Senate Majority Leader Chuck Schumer, D-N.Y., is slated to bring a vote this week on legislation that would codify abortion rights, but it doesn’t have the necessary 60 votes and is expected to fail. Sen. Amy Klobuchar, D-Minn., believes the next line of defense is this fall’s midterm elections.
“We march straight to the ballot box, and the women of this country and the men who stand with them will vote like they’ve never voted before,” Klobuchar told ABC’s “This Week” co-anchor Martha Raddatz on Sunday.
What remains to be seen is if reproductive rights will get Democratic voters out to the polls in numbers strong enough to counter historical trends that often make midterm elections unfavorable to the party that controls the White House and, in this case, the party that supports abortion access.
The TIP with Hannah Demissie
The effort to prevent elected officials allegedly involved in the Jan. 6 insurrection at the Capitol received a devastating blow last week.
A Georgia administrative law judge issued his ruling allowing Rep. Marjorie Taylor Greene to stay on the ballot after a group of voters challenged her eligibility to run for reelection — alleging that Greene supported the insurrection and that disqualified her. Georgia Secretary of State Brad Raffensperger adopted the opinion a few hours later.
Drew Angerer/Getty ImagesRep. Marjorie Taylor Greene speaks during a campaign rally for J.D. Vance, a Republican candidate for U.S. Senate in Newark, Ohio, April 30, 2022.
Greene is one of several politicians across the country who have faced challenges to their under the disqualification clause of the 14th Amendment. Other legislators who have had their candidacies challenged and later dismissed include Arizona Reps. Paul Gosar and Andy Biggs.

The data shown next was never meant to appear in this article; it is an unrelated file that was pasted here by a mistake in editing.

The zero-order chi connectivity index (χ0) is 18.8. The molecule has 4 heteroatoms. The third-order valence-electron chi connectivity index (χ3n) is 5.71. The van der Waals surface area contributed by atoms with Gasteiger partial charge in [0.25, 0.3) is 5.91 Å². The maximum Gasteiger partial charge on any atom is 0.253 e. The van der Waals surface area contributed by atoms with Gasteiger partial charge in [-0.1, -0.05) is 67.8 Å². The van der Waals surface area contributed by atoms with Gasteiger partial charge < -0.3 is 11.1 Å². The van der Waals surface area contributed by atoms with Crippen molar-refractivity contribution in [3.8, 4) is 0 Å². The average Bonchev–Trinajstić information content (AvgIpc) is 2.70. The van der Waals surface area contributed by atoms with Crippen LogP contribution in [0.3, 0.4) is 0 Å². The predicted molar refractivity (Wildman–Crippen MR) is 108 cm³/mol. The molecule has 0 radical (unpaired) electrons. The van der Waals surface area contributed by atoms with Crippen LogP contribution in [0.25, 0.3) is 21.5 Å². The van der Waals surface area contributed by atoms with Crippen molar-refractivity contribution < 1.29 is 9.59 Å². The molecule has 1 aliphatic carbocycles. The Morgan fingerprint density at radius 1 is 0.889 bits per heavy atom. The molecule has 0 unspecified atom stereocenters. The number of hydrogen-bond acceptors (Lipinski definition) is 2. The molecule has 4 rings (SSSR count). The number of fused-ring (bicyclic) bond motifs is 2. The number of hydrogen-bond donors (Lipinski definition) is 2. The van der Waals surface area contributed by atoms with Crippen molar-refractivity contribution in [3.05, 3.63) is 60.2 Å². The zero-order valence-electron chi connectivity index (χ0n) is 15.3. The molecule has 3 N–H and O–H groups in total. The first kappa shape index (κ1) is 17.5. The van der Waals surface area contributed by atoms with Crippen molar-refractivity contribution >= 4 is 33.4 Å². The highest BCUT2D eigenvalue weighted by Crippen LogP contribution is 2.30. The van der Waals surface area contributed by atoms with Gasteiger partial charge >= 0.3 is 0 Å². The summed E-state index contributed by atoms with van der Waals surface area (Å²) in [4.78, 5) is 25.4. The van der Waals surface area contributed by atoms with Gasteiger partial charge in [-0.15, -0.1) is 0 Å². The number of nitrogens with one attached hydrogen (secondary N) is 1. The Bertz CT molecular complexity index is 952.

The Georgia voters plan to appeal the decision. But the overwhelming number of candidacy challenges under the disqualification clause that have been thrown out by judges across the country does not bode well for voters hoping to see Greene and others removed from the ballot this election cycle using this post-Civil War provision.
NUMBER OF THE DAY, powered by FiveThirtyEight
200. That’s roughly the number of anti-critical race theory bills Republican state legislators have introduced since January 2021, according to data compiled by the nonprofit organization PEN America. Few of these bills actually target the teaching of critical race theory, and as FiveThirtyEight contributors Theodore Johnson, Emelia Gold and Ashley Zhao write, one of the most troubling aspects of these bills is the severe punishments they prescribe for those found to be in violation of the legislation. Of the 84 proposed bills FiveThirtyEight looked at, 47 outlined punishments ranging from fines to potential legal action.
ABC News’ “Start Here” Podcast. Start Here begins Monday morning with the rise in COVID cases nationwide. ABC News’ Arielle Mitropoulos leads us off. Then, ABC News contributor Col. Steve Ganyard discusses whether Russian President Vladimir Putin is concerned with his grip on power at this point in the Ukraine conflict. And, Leslie Reagan, author of “When Abortion Was a Crime,” breaks down what it was like for a woman to get an abortion before Roe v. Wade. http://apple.co/2HPocUL